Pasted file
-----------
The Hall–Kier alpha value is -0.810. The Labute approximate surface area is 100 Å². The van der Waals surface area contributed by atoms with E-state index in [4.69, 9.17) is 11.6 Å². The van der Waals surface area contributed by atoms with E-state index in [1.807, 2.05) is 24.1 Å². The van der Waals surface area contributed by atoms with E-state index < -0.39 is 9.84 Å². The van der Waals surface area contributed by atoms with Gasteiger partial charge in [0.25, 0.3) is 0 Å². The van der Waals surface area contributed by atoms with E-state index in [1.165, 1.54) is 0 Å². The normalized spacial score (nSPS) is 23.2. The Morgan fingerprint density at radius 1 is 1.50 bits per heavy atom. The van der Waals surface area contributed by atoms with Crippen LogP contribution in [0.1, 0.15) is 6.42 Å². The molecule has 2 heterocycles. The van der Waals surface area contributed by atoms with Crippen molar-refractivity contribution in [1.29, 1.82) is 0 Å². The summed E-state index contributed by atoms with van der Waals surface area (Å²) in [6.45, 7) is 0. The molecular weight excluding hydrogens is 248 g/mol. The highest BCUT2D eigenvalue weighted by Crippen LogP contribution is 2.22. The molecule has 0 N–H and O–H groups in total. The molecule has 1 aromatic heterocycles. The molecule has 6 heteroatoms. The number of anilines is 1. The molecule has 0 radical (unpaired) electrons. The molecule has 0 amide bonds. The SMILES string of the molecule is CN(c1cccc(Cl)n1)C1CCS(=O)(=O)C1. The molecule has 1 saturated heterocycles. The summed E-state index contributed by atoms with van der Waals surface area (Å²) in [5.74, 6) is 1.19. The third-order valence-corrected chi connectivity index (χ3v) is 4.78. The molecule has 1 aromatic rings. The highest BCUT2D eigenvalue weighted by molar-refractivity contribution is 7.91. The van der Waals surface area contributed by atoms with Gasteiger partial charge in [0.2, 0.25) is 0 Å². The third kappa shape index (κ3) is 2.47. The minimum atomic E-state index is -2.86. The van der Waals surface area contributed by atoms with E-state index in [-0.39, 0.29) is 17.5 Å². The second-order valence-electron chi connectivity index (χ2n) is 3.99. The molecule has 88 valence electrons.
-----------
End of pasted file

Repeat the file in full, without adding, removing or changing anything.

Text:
The Hall–Kier alpha value is -0.810. The Labute approximate surface area is 100 Å². The van der Waals surface area contributed by atoms with E-state index in [4.69, 9.17) is 11.6 Å². The van der Waals surface area contributed by atoms with E-state index in [1.807, 2.05) is 24.1 Å². The van der Waals surface area contributed by atoms with E-state index < -0.39 is 9.84 Å². The van der Waals surface area contributed by atoms with Gasteiger partial charge in [0.25, 0.3) is 0 Å². The van der Waals surface area contributed by atoms with E-state index in [1.165, 1.54) is 0 Å². The normalized spacial score (nSPS) is 23.2. The Morgan fingerprint density at radius 1 is 1.50 bits per heavy atom. The van der Waals surface area contributed by atoms with Crippen LogP contribution in [0.1, 0.15) is 6.42 Å². The molecule has 2 heterocycles. The van der Waals surface area contributed by atoms with Crippen molar-refractivity contribution in [1.29, 1.82) is 0 Å². The summed E-state index contributed by atoms with van der Waals surface area (Å²) in [6.45, 7) is 0. The molecular weight excluding hydrogens is 248 g/mol. The highest BCUT2D eigenvalue weighted by Crippen LogP contribution is 2.22. The molecule has 0 N–H and O–H groups in total. The molecule has 1 aromatic heterocycles. The molecule has 6 heteroatoms. The number of anilines is 1. The molecule has 0 radical (unpaired) electrons. The molecule has 0 amide bonds. The SMILES string of the molecule is CN(c1cccc(Cl)n1)C1CCS(=O)(=O)C1. The molecule has 1 saturated heterocycles. The summed E-state index contributed by atoms with van der Waals surface area (Å²) in [5.74, 6) is 1.19. The third-order valence-corrected chi connectivity index (χ3v) is 4.78. The molecule has 1 aromatic rings. The highest BCUT2D eigenvalue weighted by molar-refractivity contribution is 7.91. The van der Waals surface area contributed by atoms with Gasteiger partial charge in [0.2, 0.25) is 0 Å². The third kappa shape index (κ3) is 2.47. The minimum atomic E-state index is -2.86. The van der Waals surface area contributed by atoms with E-state index in [-0.39, 0.29) is 17.5 Å². The second-order valence-electron chi connectivity index (χ2n) is 3.99. The molecule has 88 valence electrons.